Category: Beauty, Ugliness and Other Aesthetic Issues | Advertising | 1930s

Rollerskate Polo



This is a Roller Polo team in the 1890s. Roller skating was big in 1870s USA, and when polo was brought in by James Gordon Bennett in 1876, the two sports quickly blended. Roller polo was played with a ball. Roller rinks were converted to 40 by 80-foot courts with a chicken-wire goal cage at each end. The one-handed sticks were 1 inch in diameter and they played 3 15-minute periods. Players wore team uniforms and goalies wore more pads. Everybody wore Roller Skates.The man at right has a skate key hanging from his belt.


Posted By: Paul - Fri Feb 03, 2023 - Comments (2)
Category: Sports | Nineteenth Century

February 2, 2023

Live Alone And Like It

I posted two days ago about the 1937 book How To Live Without A Woman, which celebrated the bachelor lifestyle. But what about women who wanted to live without a man... or even without another woman? Marjorie Hillis's Live Alone And Like It (1936) was the book for them.

Based on the review below, it seems that while Hillis offered some good advice for women living alone, she was less persuasive about them liking it:

One gets the impression that the author, Marjorie Hillis, has herself lived in solitary state for quite a spell, doesn't think much of it, but has made the best of it.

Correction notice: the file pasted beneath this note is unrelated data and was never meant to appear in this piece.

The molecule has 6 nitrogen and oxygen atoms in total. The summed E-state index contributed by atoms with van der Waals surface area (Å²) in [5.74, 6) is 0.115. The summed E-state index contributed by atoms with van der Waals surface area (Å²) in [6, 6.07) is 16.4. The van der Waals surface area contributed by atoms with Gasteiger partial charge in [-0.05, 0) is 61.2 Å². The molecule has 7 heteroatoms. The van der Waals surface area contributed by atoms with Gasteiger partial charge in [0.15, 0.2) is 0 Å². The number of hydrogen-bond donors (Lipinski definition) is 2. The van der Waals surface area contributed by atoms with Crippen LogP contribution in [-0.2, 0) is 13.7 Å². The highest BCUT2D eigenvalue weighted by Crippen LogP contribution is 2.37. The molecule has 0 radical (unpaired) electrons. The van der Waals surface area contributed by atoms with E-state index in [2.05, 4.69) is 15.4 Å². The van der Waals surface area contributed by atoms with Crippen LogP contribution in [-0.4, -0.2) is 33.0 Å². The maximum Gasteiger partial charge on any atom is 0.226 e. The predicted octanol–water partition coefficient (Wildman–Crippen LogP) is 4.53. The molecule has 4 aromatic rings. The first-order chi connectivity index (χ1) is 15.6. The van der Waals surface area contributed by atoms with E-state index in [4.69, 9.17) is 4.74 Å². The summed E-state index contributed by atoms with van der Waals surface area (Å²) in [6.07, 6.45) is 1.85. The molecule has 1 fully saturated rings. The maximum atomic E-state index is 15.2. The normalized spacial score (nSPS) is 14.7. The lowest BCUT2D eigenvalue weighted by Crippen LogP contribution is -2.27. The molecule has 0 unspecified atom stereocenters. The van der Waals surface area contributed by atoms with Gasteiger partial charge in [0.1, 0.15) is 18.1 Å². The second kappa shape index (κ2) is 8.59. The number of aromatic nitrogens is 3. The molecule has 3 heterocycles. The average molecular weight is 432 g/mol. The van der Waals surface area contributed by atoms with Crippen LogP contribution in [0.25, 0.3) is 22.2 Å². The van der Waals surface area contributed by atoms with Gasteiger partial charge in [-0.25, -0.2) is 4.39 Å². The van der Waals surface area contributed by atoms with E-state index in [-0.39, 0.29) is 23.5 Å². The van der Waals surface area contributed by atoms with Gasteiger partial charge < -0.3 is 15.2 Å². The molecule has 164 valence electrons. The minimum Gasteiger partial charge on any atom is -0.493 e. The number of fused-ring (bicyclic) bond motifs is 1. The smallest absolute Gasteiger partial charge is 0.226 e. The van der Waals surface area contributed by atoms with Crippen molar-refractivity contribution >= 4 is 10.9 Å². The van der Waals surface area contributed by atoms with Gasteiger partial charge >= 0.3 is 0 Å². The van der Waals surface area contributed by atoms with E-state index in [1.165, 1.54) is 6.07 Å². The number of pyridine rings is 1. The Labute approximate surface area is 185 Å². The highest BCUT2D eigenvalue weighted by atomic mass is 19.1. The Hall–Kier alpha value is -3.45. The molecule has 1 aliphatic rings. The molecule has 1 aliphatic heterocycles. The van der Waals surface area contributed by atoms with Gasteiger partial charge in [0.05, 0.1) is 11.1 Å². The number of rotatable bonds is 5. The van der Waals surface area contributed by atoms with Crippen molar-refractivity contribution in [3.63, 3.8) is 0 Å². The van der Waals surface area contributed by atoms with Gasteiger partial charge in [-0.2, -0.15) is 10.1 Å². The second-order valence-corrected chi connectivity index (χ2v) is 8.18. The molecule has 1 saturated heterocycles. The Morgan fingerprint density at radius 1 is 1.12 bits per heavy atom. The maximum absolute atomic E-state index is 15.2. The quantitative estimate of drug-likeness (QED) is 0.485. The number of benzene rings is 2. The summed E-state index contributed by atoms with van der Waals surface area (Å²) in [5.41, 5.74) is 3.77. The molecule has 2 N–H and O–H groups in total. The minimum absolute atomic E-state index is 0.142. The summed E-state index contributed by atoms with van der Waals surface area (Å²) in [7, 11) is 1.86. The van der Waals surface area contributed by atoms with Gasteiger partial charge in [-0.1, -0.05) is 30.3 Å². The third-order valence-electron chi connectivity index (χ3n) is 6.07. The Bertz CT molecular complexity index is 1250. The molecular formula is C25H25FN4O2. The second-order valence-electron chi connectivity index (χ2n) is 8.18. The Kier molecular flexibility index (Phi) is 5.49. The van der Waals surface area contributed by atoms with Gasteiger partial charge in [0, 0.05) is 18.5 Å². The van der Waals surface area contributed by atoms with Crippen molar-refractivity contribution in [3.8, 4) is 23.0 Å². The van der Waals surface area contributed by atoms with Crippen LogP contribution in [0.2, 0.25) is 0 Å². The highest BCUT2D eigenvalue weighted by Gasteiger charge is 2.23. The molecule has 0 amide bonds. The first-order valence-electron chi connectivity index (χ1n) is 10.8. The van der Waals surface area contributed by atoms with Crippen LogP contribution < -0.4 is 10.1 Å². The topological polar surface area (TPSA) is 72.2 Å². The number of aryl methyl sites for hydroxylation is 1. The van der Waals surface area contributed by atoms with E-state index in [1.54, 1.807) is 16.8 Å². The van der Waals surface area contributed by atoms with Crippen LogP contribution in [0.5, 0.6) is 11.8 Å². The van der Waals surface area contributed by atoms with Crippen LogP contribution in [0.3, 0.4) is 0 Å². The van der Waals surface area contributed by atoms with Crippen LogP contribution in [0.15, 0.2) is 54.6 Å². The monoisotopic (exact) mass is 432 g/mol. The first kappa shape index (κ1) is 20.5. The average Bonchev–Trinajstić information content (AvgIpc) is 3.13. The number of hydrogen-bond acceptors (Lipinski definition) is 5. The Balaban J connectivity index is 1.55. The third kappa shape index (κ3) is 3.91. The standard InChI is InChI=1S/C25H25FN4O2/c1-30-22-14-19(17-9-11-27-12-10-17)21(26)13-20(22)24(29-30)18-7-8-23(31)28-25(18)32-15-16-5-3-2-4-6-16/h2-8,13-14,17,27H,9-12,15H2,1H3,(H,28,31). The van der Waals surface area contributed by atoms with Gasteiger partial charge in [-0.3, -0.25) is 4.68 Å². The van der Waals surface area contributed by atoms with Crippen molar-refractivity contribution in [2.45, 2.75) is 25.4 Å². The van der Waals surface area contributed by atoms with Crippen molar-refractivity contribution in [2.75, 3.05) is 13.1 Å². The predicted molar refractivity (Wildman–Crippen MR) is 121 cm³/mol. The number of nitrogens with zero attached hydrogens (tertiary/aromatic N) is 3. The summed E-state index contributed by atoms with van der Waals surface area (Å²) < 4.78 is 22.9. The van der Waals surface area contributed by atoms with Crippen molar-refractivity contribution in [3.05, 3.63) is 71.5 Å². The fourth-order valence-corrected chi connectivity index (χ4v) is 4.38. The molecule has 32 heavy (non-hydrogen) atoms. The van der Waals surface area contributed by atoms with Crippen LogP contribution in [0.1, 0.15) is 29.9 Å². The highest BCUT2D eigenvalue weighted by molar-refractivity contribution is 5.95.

You can read the book for free at archive.org.



Indianapolis Star - Oct 4, 1936

Posted By: Alex - Thu Feb 02, 2023 - Comments (3)
Category: Books | 1930s | Women

Earth Horns With Electronic Drone

Please share the chronological limits of your tolerance for this "music."

The creator's Wikipedia page.

Posted By: Paul - Thu Feb 02, 2023 - Comments (3)
Category: Music | Twenty-first Century | Cacophony, Dissonance, White Noise and Other Sonic Assaults

February 1, 2023

Crisco is digestible

When the best that a company can say about their food is that "it's digestible," it sounds like damning with faint praise.

Better Homes and Gardens - Sep 1956



Better Homes and Gardens - Sep 1954



Better Homes and Gardens - Mar 1957

Posted By: Alex - Wed Feb 01, 2023 - Comments (4)
Category: Food | Advertising | 1950s

Harry Bensley and his Unfulfilled Walk Around the World

This first image is somewhat well-known. At least, it often pops up in my searches. But what's the story behind it?



The whole story is here at his Wikipedia page. In short:

He had to walk around the world to fulfill a bet that he lost. It required him to wear an iron mask (a helmet from a suit of armor) to conceal his identity, and he also had to push a perambulator (baby carriage) throughout his travels. He called himself "The Man with the Iron Mask" (inspired by the seventeenth-century Man in the Iron Mask), and the only way he could support himself during his journey was by selling postcards and pamphlets


Posted By: Paul - Wed Feb 01, 2023 - Comments (1)
Category: Costumes and Masks | Eccentrics | Travel | Bets, Wagers, Challenges and Contracts | Twentieth Century

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All original content in posts is Copyright © 2016 by the author of the post, which is usually either Alex Boese ("Alex"), Paul Di Filippo ("Paul"), or Chuck Shepherd ("Chuck"). All rights reserved. The banner illustration at the top of this page is Copyright © 2008 by Rick Altergott.